Florida is facing a shortage of teachers in certain subject areas, as well as highly-skilled teachers for low-performing schools that need them the most.
- As part of the A++ Plan for Education, educators who fill this need will receive additional pay through differentiated compensation. Differentiated pay is an incentive that will attract highly skilled and more seasoned teachers to low-performing schools and will help fill vacancies in fields experiencing critical shortages such as math, science and special education.
Paperwork Reduction for Educators
One in three respondents to a survey of Florida teachers conducted last year indicated they were spending more than half of their time each week devoted to paperwork and data collection.
- Part of the A++ Plan for Education is aimed at reducing the paperwork burden on teachers and other school district personnel. Initiatives include requiring each district to appoint a classroom teacher as a district representative to speak on behalf of teachers, streamlining school improvement plan development and consolidating duplicative student monitoring plans.
Solid leadership is a key component to the success of Florida's education system.
Beginning with the 2007-2008 school year and each year thereafter, the opening date for schools may not be earlier than 14 days before Labor Day. This requirement was put in place in response to concerns from parents and other citizen groups seeking a return to a more traditional school calendar and to bring uniformity to start dates across the state.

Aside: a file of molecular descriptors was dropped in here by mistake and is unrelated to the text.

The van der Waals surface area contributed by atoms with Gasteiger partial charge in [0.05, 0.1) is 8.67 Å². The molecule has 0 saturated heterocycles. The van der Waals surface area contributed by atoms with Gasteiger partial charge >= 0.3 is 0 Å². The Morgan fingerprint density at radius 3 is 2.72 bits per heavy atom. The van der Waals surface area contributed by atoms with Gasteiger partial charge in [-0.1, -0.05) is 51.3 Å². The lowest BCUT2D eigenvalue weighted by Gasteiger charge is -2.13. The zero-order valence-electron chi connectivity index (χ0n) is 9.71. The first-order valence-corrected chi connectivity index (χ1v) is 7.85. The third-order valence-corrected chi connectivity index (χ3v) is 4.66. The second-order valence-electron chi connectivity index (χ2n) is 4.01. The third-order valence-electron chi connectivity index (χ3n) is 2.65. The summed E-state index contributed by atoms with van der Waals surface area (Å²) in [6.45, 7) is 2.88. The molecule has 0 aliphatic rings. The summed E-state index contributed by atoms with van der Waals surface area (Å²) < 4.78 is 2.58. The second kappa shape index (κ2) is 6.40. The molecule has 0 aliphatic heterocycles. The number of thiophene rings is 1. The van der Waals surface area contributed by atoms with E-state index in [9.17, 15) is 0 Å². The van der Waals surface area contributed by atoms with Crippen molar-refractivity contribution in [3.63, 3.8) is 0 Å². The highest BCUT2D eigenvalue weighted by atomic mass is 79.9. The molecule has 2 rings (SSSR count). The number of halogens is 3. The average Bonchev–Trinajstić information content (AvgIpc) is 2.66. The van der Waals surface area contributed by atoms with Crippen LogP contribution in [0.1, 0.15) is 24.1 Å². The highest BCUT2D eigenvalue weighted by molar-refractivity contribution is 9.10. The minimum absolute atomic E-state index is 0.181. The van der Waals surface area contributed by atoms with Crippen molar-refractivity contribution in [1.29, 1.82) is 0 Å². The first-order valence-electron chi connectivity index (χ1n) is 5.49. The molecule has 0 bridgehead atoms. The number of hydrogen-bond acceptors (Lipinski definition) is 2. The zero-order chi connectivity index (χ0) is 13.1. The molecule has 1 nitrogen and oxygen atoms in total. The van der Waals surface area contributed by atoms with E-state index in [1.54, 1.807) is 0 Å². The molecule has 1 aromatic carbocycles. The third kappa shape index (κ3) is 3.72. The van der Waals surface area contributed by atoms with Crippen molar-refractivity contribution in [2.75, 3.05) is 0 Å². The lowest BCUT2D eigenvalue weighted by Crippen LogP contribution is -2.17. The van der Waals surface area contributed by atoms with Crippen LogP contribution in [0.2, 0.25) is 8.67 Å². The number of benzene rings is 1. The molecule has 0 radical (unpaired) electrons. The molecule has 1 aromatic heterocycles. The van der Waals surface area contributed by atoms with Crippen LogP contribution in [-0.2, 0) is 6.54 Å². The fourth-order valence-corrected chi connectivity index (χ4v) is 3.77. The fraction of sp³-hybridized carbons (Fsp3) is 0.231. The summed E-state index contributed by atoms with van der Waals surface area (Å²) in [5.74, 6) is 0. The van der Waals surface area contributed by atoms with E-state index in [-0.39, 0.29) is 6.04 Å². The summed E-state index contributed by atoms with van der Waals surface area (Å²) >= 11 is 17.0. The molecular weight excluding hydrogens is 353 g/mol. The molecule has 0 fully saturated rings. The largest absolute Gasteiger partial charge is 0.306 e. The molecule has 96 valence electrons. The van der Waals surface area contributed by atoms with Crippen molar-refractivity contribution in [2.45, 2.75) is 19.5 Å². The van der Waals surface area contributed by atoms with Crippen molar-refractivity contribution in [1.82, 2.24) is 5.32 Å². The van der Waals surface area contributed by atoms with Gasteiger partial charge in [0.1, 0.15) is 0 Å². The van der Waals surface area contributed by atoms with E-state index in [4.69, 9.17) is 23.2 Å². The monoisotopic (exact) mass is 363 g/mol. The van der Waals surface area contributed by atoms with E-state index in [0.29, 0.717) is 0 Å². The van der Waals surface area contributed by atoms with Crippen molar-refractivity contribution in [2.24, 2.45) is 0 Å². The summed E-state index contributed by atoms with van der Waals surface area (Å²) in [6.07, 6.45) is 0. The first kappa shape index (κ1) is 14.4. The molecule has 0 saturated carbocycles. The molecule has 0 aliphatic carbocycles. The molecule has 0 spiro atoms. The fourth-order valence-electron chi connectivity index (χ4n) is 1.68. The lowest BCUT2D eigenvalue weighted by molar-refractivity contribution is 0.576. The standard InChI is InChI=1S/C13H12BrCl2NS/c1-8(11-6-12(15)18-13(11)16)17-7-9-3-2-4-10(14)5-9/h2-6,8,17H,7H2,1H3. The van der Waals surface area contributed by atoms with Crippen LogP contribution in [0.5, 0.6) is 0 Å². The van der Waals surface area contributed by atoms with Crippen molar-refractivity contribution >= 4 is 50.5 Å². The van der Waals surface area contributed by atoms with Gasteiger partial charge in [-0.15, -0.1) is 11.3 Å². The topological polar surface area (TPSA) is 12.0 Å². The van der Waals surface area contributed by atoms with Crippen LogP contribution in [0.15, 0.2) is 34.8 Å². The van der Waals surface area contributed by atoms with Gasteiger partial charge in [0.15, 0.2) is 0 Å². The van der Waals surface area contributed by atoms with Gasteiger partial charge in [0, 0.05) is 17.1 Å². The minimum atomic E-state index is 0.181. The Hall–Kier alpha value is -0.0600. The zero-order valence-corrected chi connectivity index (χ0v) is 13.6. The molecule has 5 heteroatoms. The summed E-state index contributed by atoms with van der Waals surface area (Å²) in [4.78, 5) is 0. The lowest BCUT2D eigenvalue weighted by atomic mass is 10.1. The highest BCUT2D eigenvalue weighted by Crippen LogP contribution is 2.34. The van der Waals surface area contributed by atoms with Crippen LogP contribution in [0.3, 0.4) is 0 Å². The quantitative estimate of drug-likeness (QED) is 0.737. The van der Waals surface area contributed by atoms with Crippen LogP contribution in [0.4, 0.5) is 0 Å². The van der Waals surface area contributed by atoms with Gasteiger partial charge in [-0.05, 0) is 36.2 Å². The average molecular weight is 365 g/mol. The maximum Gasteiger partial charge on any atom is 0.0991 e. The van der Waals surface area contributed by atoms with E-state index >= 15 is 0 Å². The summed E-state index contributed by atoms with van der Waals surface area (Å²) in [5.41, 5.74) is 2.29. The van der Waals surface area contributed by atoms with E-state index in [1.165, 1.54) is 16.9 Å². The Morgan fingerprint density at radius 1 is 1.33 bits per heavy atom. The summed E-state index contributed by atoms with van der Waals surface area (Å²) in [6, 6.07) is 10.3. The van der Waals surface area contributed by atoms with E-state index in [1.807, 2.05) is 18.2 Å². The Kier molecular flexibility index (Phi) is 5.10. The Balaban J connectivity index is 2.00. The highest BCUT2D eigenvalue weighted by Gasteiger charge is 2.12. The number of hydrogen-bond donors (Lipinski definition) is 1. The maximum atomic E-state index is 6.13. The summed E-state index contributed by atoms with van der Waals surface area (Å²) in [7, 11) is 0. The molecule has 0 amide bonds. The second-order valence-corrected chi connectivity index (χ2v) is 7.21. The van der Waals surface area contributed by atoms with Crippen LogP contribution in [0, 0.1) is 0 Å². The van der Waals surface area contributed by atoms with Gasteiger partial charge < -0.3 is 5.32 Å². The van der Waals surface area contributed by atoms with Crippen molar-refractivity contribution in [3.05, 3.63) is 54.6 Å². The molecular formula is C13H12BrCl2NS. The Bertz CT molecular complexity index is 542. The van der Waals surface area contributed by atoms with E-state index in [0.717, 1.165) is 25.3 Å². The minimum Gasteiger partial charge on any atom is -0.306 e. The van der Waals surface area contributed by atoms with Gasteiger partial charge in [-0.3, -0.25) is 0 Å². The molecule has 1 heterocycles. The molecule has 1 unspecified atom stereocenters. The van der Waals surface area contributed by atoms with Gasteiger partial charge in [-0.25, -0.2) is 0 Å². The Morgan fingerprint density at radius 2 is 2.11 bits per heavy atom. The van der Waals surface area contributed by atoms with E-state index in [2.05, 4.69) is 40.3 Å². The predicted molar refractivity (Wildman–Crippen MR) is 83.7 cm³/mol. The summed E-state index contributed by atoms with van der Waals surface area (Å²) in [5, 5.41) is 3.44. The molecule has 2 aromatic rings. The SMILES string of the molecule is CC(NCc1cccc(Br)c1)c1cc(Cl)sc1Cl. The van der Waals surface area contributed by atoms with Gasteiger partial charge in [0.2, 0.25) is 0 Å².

Since 1999, Governor Bush's A+ Plan for Education has played a dramatic role in improving student achievement. Today, more students than ever are reading on their own, participating in Advanced Placement (AP) classes, taking college entrance exams, graduating from high school and pursuing higher education.
- Seventy-five percent of Florida's third graders are reading at or above grade level, compared to only 57 percent in 2001.
- According to the 2005 National Assessment of Educational Progress, Florida again surpassed the national average in fourth-grade reading and, for the first time, bettered the national average in fourth-grade mathematics.
- Since 1999, the number of "A" schools has increased by more than 500 percent, with 1,255 schools earning an "A" in 2005.
- Between 1999 and 2005, the number of Florida students taking AP exams increased by 125 percent.
- Record numbers of Florida students are taking the SAT and ACT exams, with an increase of minority test-takers. More than 93,500 65 percent of Florida's 2005 high school graduates took the SAT. In addition, 58,000 students took the ACT.
- Florida's high school graduation rate increased to 71.9 percent in 2005, up from 60.2 percent in 1999.
To view a copy of Governor Bush's A++ Plan for Education visit www.myflorida.com.